The petitioner also claimed trial counsel was ineffective because he failed to interview two potential witnesses, Leesha Jordan and another witness whose name the petitioner could not remember. However, the petitioner acknowledged neither potential witness was in his apartment during the early morning hours of September 3, 2011, and only one of them had seen the petitioner on September 2.
The petitioner next claimed trial counsel was ineffective for failingtofile a motion to suppress the petitioner’s statement to Agent Friel, which stated in relevant part that the petitioner “shook [the victim] and told her to stop crying.” The petitioner testifiedthat he did not write the statement and that it was not verbatim what he said to Agent Friel. The petitioner claimed the statement was inaccurate but did not specify how it was inaccurate. Trial counsel did not file a motion to suppress the statement nor did he object to its introduction at trial to preserve the issue for appeal. On cross-examination, the petitioner admitted he willingly signed a Miranda waiver when he was interviewed by Agent Friel. He also admitted he identified an issue in the middle of the statement and initialed next to any changesbut claimed he signedhis statement without reviewing it.
Trial counsel also testified at the post-conviction hearing. According to trial counsel, the petitioner agreed the best defense strategy was to focus on medical proof. To develop that strategy, trial counsel determined he should spend most of his time reviewing the medical documentation and preparing for cross-examination of the State’s witnesses. Trial counsel maintained a list of witnesses to contact before trial. He attempted to contact all of the State’s witnesses and was able to speak with some of them.2 Trial counsel did not recall the petitioner asking him to contact any witnesses other than those on the State’s witness list. Trial counsel also stated that he was able to cross-examine the State’s expert witnesses at a motion hearing and spent significant time preparing for cross-examination of all the State’s witnesses.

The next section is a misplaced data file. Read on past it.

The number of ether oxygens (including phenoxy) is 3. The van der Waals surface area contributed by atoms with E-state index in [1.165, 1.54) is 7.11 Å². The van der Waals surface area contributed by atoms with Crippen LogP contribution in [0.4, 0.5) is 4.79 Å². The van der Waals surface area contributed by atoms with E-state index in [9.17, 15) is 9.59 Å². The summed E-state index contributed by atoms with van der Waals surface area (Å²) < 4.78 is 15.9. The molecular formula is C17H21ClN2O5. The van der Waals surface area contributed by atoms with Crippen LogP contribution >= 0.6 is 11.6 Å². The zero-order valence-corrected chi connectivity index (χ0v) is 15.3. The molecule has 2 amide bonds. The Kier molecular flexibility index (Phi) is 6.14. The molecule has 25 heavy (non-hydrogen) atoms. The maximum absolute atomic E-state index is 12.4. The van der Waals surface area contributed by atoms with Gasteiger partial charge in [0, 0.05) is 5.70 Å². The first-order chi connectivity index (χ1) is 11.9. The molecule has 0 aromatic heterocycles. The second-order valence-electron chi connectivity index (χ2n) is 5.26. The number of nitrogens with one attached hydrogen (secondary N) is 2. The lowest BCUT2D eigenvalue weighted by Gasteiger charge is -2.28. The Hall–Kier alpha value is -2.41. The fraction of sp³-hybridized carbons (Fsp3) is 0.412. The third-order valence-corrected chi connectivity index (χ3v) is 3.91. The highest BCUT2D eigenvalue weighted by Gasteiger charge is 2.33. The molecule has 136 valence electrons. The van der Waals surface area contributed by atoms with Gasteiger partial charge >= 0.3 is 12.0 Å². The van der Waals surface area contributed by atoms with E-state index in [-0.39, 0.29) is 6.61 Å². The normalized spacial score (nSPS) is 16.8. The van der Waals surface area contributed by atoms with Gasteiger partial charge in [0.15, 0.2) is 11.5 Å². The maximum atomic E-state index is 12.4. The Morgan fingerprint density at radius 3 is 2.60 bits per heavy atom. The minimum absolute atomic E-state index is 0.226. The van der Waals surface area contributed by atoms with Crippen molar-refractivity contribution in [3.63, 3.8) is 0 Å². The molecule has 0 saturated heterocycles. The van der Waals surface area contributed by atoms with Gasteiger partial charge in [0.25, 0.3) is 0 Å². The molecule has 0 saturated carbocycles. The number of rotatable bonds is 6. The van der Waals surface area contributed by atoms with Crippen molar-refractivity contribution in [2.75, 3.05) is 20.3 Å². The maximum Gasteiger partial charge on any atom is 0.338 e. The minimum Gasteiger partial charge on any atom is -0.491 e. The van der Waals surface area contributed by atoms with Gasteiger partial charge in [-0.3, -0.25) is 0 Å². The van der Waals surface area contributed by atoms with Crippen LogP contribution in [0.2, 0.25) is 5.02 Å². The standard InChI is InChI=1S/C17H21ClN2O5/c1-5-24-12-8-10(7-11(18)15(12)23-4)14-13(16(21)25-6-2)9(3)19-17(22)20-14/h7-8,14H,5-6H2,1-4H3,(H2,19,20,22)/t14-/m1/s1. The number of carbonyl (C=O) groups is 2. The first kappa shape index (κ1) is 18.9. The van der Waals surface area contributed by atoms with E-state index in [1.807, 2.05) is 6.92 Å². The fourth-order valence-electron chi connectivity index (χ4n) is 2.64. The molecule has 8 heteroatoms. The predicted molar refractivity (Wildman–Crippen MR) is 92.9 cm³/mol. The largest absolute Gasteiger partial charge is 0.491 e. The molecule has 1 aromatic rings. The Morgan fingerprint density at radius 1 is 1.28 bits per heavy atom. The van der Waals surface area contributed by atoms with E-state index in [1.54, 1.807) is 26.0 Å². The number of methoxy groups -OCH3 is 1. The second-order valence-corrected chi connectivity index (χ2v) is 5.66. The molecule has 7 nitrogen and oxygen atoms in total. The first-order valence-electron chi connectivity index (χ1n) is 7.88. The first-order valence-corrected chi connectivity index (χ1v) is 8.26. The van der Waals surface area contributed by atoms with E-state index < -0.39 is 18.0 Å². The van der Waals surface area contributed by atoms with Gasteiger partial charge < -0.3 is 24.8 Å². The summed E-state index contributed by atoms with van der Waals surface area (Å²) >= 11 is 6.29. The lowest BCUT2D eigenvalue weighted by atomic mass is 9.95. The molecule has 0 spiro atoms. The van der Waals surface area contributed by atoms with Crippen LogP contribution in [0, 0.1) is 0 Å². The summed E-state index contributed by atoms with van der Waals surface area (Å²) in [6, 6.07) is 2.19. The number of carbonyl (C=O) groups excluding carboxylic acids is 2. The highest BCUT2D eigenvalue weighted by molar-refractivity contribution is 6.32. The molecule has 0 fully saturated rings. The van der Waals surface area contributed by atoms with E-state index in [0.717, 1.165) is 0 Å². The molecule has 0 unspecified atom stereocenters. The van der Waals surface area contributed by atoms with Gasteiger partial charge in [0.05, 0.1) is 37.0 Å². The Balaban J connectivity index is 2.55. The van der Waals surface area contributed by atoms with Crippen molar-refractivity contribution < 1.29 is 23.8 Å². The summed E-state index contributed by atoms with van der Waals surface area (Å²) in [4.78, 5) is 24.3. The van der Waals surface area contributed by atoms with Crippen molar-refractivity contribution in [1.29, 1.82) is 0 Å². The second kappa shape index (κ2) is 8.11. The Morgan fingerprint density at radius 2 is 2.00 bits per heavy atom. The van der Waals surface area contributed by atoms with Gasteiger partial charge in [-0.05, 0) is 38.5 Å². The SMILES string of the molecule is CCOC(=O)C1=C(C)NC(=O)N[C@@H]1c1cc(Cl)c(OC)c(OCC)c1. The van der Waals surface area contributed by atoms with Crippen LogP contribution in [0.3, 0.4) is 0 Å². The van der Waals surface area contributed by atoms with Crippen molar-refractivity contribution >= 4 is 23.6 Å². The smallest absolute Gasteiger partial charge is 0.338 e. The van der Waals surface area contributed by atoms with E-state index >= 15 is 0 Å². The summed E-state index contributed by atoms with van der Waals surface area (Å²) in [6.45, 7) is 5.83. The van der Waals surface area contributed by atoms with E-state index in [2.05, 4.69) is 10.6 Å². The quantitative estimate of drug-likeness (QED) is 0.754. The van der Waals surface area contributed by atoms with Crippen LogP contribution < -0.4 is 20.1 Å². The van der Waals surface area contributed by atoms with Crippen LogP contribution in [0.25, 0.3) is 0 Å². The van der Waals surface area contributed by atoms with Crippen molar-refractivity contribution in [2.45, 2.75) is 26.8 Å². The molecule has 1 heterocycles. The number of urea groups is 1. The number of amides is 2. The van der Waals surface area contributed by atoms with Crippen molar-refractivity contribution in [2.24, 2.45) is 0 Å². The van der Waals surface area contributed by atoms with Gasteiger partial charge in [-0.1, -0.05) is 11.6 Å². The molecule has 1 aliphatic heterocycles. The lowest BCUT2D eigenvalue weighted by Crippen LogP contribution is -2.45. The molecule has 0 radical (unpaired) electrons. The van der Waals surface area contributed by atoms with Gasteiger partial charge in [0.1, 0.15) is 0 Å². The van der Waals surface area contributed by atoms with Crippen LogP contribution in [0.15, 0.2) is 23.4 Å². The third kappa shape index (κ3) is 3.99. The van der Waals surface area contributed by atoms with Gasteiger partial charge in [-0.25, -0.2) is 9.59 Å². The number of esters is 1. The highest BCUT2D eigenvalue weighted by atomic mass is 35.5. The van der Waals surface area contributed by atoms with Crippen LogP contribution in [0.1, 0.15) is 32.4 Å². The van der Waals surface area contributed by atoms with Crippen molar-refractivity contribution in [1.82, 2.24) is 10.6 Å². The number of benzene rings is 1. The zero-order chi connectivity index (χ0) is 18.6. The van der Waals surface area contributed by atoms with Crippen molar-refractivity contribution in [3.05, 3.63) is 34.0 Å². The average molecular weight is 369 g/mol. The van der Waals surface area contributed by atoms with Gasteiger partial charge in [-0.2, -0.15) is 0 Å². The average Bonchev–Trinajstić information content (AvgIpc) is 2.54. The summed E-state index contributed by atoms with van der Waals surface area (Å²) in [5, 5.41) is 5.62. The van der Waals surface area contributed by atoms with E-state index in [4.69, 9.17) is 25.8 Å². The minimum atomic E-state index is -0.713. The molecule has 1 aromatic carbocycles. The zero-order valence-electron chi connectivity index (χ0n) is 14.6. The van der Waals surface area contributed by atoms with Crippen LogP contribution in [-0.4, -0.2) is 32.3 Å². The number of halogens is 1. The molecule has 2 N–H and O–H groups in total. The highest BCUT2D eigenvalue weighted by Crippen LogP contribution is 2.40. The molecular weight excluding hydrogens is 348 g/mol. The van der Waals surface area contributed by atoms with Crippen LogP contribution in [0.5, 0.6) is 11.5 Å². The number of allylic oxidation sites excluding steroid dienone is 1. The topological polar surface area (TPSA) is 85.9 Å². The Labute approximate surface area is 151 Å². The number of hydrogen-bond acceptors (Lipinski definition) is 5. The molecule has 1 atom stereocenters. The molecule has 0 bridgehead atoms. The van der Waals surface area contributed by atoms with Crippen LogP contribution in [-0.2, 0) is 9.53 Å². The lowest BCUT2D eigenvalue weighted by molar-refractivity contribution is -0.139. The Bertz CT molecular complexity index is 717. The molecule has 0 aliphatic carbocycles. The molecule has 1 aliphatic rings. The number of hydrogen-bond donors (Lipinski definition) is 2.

When asked about the petitioner’s written statement to Agent Friel, trial counsel testified he made a tactical decision not to object to the introduction of the statement. He believed the petitioner made the statement willfully, and although the words were incriminating, trial counsel’s best tactic was to attack the veracity of the statement through cross-examination. Trial counselexplained:
[T]he circumstances surrounding the statement, that it was given at a time when [the petitioner] was under much more turmoil with the, with what [the victim] was going through; that the statement was not in [the petitioner]’s handwriting; that the statement was a summary by [Agent] Friel; that at the time [Agent] Friel presented the statement to [the petitioner], [Agent] Friel did not know his education level, his ability to read; and that [Agent] Friel had the opportunity to record a statement just like he did at the hospital, but chose not to do so, could give rise to the argument that the TBI did not get what they wanted at the hospital from
2 The record does not indicate the names of the State’s witnesses trial counsel spoke to from the witness list.
[the petitioner], so . . . that there would be reason to question the veracity of the statement.
Trial counsel did, in fact, implement that strategy at trial through his cross-examination of Agent Friel. He agreed, however, that “it would be better” if the statement had not been introduced to the jury.
Trial counsel stated he knew Dr. Daniel had testified on previous occasions for both the State and the defense and admitted he did not investigate any of Dr. Daniel’s previous testimony for the State. After the State cross-examined Dr. Daniel regarding his 2001 testimony, trial counsel asked Dr. Daniel on redirect if his opinion had changed since 2001, to which Dr. Daniel confirmed it had. Trial counsel believed his redirect of Dr. Daniel was sufficient to rehabilitate the witness.
After the review of the evidence presented, the post-conviction court denied relief, and this timely appeal followed.
On appeal, the petitioner argues trial counsel was ineffective for failing to file a motion to suppress the petitioner’s statement to Agent Friel and for failing to adequately prepare the petitioner’s expert, Dr. Daniel. The State contends trial counsel made a reasonable, tactical decision not to object to the statement and trial counsel effectively prepared and questioned Dr. Daniel. Following our review of the record and submissions of the parties, we affirm the judgment of the post-conviction court.